Report on child sexualisation due in weeks

A major report into child sexualisation and commercialisation will be released this month with early results showing that parents are concerned children are being forced to grow up too quickly.

The Government-backed review was launched in December amidst concerns about products such as padded bikinis for seven-year-olds and overtly sexual adverts.

In a poll for the review, parents expressed concern over inappropriate clothes for youngsters, increasingly sexualised content on music videos and “too adult” themes in some soap operas.


Parents also expressed anxiety over children behaving in an overtly sexual manner. Over 80 per cent of parents thought children were under pressure to grow up too quickly.

Reg Bailey, who is leading the review and is Chief Executive of the Mothers’ Union, said: “Parents are telling us in no uncertain terms that they are worried about the pressures on children to grow up too quickly.”

He added that parents were “struggling against the slow creep of an increasingly commercial and sexualised culture and behaviour” and feel “traditionally trusted controls” like the 9pm TV watershed “have become less rigorous and the lines have become more blurred”.


Mr Bailey continued: “we need to let parents be parents”. He said: “That means giving parents the support and encouragement they need to help their children understand and resist the harms they face.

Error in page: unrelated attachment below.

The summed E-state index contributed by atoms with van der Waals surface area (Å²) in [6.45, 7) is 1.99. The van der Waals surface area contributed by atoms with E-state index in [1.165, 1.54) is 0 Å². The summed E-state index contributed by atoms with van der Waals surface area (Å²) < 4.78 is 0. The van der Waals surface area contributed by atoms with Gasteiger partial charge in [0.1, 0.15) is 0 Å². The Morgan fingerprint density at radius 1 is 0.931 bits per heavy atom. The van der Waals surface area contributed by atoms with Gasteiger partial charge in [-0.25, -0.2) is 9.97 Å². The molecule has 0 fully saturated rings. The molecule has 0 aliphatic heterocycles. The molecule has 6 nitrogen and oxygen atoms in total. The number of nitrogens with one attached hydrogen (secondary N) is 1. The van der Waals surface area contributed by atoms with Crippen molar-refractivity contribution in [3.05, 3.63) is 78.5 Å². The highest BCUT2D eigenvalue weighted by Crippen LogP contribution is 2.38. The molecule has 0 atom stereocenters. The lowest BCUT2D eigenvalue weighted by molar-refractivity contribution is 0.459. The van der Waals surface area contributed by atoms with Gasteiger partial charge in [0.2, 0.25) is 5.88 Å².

“But it also means putting brakes on ever greater commercialisation and sexualisation facing children in modern society. Only then can we look to create a truly family friendly society that protects children.”

Norman Wells of the Family Education Trust said children’s exposure to sexual language and images from an early age is having a desensitising effect.

As a result of this, Mr Wells said, “they are more vulnerable to pressures to engage in casual sexual relationships when they grow older, with all the attendant risks”.


In February 2010 David Cameron warned: “More and more today, sexual-provocative images are invading public space – space shared by children.

“In the Tube station, at the bus stop, on the billboard – there’s the creeping sense that we’re sleepwalking to a place where ‘porn is the norm’.”

Later in 2010 Primark was forced to withdraw padded bikinis for seven-year-olds after critics condemned the store for fuelling child sexualisation.

And in August 2010 top music producer Mike Stock said young children are being sexualised by provocative music videos which resemble soft pornography.

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